At work, we don't have a choice.
When you voluntarily join a small nonwork group that meets regularly, you do. There will be temptations to cancel meetings when a member is unavailable. The reasons vary: sickness, holidays, weather, conferences, clients, ...
Sometimes the reasons are unavoidable. Sometimes canceling is due to laziness or "not feeling like it".
CommitmentA meeting is a commitment and a commitment is a promise. That promise is to you as the promisor and to the rest of the group. Break a promise and you break a chain. Trust decreases.
I look for ways to keep promises, even when that's inconvenient. I sometimes go to a meeting even if other attendees cancel. If you show up, you've achieved a victory. You've planted another sequoia acorn in the forest of your character.
Zig Ziglar said, "If you do what you ought to do when you ought to do it, the day will come when you can do what you want when you want to do it."
Going to a meeting may not be the most enjoyable thing you can do at the moment, but maybe that's what you ought to do?
Fellow VictorsIf some of the others show up too, you've strengthened a bond. The discussions are invariably better than with full attendance. There's more time for each participant to speak. The discussions go deeper. There may be unexpected tangents. You might get to know more about each other's personal lives. You build trust.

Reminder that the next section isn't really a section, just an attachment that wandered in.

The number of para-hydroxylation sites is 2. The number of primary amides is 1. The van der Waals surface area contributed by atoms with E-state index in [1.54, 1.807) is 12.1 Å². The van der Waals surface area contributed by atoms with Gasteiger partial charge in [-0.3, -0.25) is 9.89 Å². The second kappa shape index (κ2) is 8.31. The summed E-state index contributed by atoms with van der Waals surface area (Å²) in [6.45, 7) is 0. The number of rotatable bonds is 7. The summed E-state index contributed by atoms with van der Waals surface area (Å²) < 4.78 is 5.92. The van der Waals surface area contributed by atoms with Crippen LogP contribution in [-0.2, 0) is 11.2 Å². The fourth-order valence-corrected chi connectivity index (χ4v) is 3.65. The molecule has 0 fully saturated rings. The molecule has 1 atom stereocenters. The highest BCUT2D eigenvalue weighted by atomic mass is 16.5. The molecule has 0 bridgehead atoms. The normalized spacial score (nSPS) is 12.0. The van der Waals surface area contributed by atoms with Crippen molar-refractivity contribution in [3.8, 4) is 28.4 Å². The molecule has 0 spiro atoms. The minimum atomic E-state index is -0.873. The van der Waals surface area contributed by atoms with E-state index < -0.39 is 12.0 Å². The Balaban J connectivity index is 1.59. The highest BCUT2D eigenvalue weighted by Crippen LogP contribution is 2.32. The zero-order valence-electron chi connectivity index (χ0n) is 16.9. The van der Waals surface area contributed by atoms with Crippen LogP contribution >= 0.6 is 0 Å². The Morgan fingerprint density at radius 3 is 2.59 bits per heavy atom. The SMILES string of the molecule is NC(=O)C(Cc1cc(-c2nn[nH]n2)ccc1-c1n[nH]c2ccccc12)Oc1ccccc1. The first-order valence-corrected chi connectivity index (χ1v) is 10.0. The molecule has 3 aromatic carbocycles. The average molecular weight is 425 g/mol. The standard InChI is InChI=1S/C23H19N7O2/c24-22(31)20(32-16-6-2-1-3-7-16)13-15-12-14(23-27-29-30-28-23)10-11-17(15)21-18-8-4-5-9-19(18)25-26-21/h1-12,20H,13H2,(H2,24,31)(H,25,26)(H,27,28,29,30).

The "show up" pact works in public (e.g., blogging regularly). It also works in private when no one else know. In both cases, you know. And you're worth it.
The OthersProblems arise when others break promises. Say your advisor. You know they've failed you but in their minds, they not even know there's a problem. Maybe they're consistent in failing to deliver. Maybe you learn the pattern and make allowances. Isn't that rewarding misbehaviour? What will that get you?
If the offender is a family member or boss, you've got complications. Even then, you can focus on your Circle of Influence (yourself). By keeping your own promises to yourself, you'll build a habit that helps you keep other promises. Maybe you can nudge others to keep theirs. Or ditch the promise breakers.
- Be proactive within your circle of influence
- Keeping promises: corporate governance 2011
- Three tips for holiday spending
- The new prescription for trust
- Your digital tapestry is your legacy
- image courtesy of Aleksej Kostin
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PS This is the May long weekend but this post still shipped …